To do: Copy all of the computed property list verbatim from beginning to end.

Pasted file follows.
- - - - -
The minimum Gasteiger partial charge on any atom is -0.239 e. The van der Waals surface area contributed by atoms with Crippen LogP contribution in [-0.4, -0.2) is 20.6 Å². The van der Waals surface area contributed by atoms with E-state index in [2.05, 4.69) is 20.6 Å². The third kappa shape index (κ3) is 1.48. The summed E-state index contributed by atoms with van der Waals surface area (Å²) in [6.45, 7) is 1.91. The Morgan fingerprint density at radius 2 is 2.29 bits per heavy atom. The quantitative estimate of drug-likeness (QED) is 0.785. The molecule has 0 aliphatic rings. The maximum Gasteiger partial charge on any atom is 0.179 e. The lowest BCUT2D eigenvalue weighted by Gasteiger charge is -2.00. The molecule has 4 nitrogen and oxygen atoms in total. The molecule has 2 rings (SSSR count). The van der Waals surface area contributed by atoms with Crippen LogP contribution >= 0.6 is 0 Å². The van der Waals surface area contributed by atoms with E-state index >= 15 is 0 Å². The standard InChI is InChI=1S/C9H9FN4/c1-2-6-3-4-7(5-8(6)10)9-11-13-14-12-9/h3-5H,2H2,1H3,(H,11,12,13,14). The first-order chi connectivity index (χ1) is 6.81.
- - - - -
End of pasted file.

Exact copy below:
The minimum Gasteiger partial charge on any atom is -0.239 e. The van der Waals surface area contributed by atoms with Crippen LogP contribution in [-0.4, -0.2) is 20.6 Å². The van der Waals surface area contributed by atoms with E-state index in [2.05, 4.69) is 20.6 Å². The third kappa shape index (κ3) is 1.48. The summed E-state index contributed by atoms with van der Waals surface area (Å²) in [6.45, 7) is 1.91. The Morgan fingerprint density at radius 2 is 2.29 bits per heavy atom. The quantitative estimate of drug-likeness (QED) is 0.785. The molecule has 0 aliphatic rings. The maximum Gasteiger partial charge on any atom is 0.179 e. The lowest BCUT2D eigenvalue weighted by Gasteiger charge is -2.00. The molecule has 4 nitrogen and oxygen atoms in total. The molecule has 2 rings (SSSR count). The van der Waals surface area contributed by atoms with Crippen LogP contribution >= 0.6 is 0 Å². The van der Waals surface area contributed by atoms with E-state index >= 15 is 0 Å². The standard InChI is InChI=1S/C9H9FN4/c1-2-6-3-4-7(5-8(6)10)9-11-13-14-12-9/h3-5H,2H2,1H3,(H,11,12,13,14). The first-order chi connectivity index (χ1) is 6.81.